Turning now to the embodiment as illustrated in FIGS. 6 through 9, it will be noted that the holder 100 is essentially the same as the holder of the FIGS. 1 - 5 embodiment. The forward portion thereof comprises a generally cylindrical gripping section 102 which curves or tapers inwardly to a reduced nose portion 104. Extending through and beyond the nose portion 104 is the point 106 of a ballpoint or other writing unit (not illustrated).
Extending from the inner or rearward end of the gripping section 102 is a support section 110 having side wing segments 112 which flare outwardly and curve upwardly, essentially the same as the wing segments 32 of the previously described embodiment. As opposed to the wing segments 32 of the previous embodiment, however, the wing segments 112 curve upwardly to a point substantially diametrically opposed to the longitudinal axis of the holder 100, terminating in juxtaposed ends 114.
At its rearward end, the support section 110, including wings 112, terminates in an end surface 116 which is generally planar and disposed transversely of the longitudinal axis of the holder 100. Thus, the end surface 116 forms what might be characterized as an integral "stand" for maintaining the instrument in a perpendicular point-up position should it be placed in that position on a horizontal surface between uses. In addition, the lower side of the support section 110 may be provided with a flat bottom surface 118 (FIG. 9) to prevent rolling of the instrument should it be placed horizontally on a desk or table while not in use.
It will be noted particularly from FIGS. 7 and 8 that in side profile the wings 112 are relatively wide at their roots, and become progressively narrower as they curve upwardly. Also, it will be noted from FIG. 9 that the wings generally become thinner as the distance from the holder 100 increases. As will be understood, this generally uniform decrease in cross sectional mass or configuration will result in a correspondingly uniform increase in resiliency, the purpose of which will be described in greater detail hereinafter.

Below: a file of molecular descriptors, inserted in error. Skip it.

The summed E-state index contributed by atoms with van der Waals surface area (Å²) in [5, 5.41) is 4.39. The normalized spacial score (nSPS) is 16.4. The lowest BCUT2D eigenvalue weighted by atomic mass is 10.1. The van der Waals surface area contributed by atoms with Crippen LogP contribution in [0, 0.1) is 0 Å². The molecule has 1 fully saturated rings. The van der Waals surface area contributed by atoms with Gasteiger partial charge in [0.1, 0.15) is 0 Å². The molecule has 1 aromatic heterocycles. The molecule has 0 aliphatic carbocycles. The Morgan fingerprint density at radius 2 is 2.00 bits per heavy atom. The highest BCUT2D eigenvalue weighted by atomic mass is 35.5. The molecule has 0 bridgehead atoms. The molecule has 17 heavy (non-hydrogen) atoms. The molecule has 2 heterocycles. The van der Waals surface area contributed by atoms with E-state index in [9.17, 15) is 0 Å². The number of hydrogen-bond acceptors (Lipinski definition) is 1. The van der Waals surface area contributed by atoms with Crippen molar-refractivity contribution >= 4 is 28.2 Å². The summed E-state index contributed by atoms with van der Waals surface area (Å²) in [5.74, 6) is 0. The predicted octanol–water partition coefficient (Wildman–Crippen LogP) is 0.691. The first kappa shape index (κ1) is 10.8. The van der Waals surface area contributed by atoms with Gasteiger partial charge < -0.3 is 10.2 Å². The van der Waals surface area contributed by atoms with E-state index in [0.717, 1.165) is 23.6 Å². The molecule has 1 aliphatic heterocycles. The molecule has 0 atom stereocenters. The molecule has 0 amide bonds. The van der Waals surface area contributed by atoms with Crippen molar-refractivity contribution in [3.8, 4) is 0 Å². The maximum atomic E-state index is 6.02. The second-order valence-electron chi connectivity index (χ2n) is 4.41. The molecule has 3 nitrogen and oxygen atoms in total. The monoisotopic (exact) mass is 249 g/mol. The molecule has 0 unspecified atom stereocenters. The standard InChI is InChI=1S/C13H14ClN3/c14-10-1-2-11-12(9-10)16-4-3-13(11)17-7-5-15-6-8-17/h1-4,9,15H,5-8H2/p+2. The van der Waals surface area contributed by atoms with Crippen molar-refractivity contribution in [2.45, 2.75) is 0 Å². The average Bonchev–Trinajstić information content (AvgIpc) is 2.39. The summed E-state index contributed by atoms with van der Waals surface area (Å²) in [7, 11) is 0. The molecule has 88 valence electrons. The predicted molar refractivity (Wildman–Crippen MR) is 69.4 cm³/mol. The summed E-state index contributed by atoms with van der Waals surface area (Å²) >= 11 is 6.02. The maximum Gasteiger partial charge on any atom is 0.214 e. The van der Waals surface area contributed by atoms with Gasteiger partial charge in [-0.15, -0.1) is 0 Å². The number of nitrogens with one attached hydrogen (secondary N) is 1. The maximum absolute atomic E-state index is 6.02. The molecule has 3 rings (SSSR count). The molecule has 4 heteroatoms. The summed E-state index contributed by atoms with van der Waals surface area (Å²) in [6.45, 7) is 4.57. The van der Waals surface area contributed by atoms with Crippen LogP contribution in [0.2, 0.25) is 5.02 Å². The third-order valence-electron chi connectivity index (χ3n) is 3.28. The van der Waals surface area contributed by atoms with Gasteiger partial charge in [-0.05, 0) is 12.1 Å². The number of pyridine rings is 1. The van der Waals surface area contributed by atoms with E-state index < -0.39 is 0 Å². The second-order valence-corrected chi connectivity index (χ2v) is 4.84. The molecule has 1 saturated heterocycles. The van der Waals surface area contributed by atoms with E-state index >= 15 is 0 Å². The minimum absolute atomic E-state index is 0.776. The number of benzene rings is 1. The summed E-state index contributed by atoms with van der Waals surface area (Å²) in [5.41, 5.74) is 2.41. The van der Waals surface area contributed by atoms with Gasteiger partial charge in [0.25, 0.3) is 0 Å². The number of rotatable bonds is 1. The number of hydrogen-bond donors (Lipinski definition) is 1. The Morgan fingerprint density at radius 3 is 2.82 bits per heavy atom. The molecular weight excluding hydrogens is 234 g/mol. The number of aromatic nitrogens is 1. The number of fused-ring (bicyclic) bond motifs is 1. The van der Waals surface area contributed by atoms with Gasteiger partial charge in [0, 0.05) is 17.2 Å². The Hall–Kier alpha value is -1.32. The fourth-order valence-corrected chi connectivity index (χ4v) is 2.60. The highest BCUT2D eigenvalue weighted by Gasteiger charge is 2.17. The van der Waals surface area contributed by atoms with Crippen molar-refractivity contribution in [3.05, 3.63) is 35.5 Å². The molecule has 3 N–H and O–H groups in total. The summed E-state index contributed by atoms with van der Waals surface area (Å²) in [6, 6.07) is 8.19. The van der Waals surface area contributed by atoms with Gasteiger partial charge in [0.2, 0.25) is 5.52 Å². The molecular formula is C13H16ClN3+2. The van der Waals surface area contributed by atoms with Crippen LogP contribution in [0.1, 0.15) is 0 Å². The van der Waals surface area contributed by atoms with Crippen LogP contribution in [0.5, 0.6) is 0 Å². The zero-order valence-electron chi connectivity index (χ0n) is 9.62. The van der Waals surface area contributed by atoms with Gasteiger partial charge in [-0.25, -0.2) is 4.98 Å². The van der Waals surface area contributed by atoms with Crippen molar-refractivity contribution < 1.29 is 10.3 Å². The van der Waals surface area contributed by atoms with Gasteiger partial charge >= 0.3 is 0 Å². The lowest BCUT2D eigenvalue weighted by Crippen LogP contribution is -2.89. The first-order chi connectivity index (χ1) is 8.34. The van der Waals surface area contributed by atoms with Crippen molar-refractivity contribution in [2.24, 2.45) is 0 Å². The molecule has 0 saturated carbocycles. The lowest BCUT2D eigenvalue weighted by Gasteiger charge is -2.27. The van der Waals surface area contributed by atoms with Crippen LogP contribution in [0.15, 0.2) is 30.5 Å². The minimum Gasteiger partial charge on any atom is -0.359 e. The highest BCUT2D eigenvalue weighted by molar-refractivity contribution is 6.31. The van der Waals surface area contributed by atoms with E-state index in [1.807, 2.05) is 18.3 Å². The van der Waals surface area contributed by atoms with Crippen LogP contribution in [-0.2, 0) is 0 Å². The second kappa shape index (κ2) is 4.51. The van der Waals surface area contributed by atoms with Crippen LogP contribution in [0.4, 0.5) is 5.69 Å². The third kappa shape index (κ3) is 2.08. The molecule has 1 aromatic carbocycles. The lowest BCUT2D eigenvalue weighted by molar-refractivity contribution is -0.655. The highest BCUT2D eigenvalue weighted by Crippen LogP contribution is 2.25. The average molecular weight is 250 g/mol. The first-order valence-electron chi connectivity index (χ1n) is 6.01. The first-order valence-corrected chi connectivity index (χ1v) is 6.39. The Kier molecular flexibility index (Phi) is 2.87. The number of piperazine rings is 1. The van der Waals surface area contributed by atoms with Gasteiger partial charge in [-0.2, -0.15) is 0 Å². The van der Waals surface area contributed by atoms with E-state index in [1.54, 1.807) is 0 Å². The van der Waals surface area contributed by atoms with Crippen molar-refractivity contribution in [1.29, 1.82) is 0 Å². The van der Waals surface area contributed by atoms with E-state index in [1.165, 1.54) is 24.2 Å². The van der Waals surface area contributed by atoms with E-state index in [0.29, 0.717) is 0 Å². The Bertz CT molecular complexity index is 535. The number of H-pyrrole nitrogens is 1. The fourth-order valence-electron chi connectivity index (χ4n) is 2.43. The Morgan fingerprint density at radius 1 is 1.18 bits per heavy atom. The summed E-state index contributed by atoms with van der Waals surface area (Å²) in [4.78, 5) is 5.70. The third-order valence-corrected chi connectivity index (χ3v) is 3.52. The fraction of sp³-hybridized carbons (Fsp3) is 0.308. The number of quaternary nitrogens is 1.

Intersecting end surface 116 and extending forwardly thereof axially along support section 110 to adjacent the gripping section 102, is a concave depression or curved surface 120. As with the previously described embodiment, this depression is adapted to nest against the inner surface of the user's index finger while writing, as illustrated best in FIG. 7.
The depression 120 constitutes a longitudinal section of a cylindrical surface of revolution, the axis of which is disposed in a spaced, generally parallel relationship with the axis of the holder 100. The inner surfaces of the wings 112 fall on and form a continuation of this surface of revolution which has a diameter ranging between about 1/2 inch and about 1 inch.
As will be understood, the inside diameter of the finger encircling band formed cooperatively by wings 112, may be varied at time of manufacture of the instrument to accommodate major differences in finger size as between different users. Relatively minor differences, however, are readily accommodated by the resiliency of the wings 112. In this connection, it will be recalled that wings 112 preferably are designed to provide generally uniform flexure under stress, as would be generated by placement of the instrument on a finger having a diameter somewhat greater than that of the curved surface 120. As a result of this uniform stress feature, not only will ends 114 separate under outwardly directed internal pressure, but wings 112 will expand generally radially as opposed to simply being bent outwardly. Thus, fit of the instrument will be comfortable without the feeling of tight spots on the finger.